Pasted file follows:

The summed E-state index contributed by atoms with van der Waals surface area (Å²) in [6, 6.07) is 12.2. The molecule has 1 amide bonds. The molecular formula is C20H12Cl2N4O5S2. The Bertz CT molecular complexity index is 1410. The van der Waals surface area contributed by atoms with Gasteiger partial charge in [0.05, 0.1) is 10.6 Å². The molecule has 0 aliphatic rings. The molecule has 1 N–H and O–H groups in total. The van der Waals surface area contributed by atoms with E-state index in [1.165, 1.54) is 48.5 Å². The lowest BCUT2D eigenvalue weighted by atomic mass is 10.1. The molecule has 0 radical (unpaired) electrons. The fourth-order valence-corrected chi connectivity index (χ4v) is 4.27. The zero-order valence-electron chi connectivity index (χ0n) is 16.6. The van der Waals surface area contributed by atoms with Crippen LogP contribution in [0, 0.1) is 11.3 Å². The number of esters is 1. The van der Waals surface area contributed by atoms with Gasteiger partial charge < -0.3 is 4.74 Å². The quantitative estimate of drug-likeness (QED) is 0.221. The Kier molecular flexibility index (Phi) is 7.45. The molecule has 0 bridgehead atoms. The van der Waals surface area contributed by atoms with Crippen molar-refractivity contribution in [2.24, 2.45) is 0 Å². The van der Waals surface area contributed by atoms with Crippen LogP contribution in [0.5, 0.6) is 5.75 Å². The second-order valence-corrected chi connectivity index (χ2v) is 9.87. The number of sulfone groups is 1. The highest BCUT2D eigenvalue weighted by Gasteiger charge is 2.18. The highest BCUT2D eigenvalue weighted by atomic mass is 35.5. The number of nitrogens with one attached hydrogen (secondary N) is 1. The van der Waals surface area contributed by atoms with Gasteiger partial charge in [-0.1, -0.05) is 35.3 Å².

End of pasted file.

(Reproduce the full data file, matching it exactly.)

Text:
The summed E-state index contributed by atoms with van der Waals surface area (Å²) in [6, 6.07) is 12.2. The molecule has 1 amide bonds. The molecular formula is C20H12Cl2N4O5S2. The Bertz CT molecular complexity index is 1410. The van der Waals surface area contributed by atoms with Gasteiger partial charge in [0.05, 0.1) is 10.6 Å². The molecule has 0 aliphatic rings. The molecule has 1 N–H and O–H groups in total. The van der Waals surface area contributed by atoms with E-state index in [1.165, 1.54) is 48.5 Å². The lowest BCUT2D eigenvalue weighted by atomic mass is 10.1. The molecule has 0 radical (unpaired) electrons. The fourth-order valence-corrected chi connectivity index (χ4v) is 4.27. The zero-order valence-electron chi connectivity index (χ0n) is 16.6. The van der Waals surface area contributed by atoms with Crippen LogP contribution in [0, 0.1) is 11.3 Å². The number of esters is 1. The van der Waals surface area contributed by atoms with Gasteiger partial charge < -0.3 is 4.74 Å². The quantitative estimate of drug-likeness (QED) is 0.221. The Kier molecular flexibility index (Phi) is 7.45. The molecule has 0 bridgehead atoms. The van der Waals surface area contributed by atoms with Crippen molar-refractivity contribution in [2.24, 2.45) is 0 Å². The van der Waals surface area contributed by atoms with Crippen LogP contribution in [0.5, 0.6) is 5.75 Å². The second-order valence-corrected chi connectivity index (χ2v) is 9.87. The number of sulfone groups is 1. The highest BCUT2D eigenvalue weighted by Gasteiger charge is 2.18. The highest BCUT2D eigenvalue weighted by atomic mass is 35.5. The number of nitrogens with one attached hydrogen (secondary N) is 1. The van der Waals surface area contributed by atoms with Gasteiger partial charge in [-0.1, -0.05) is 35.3 Å².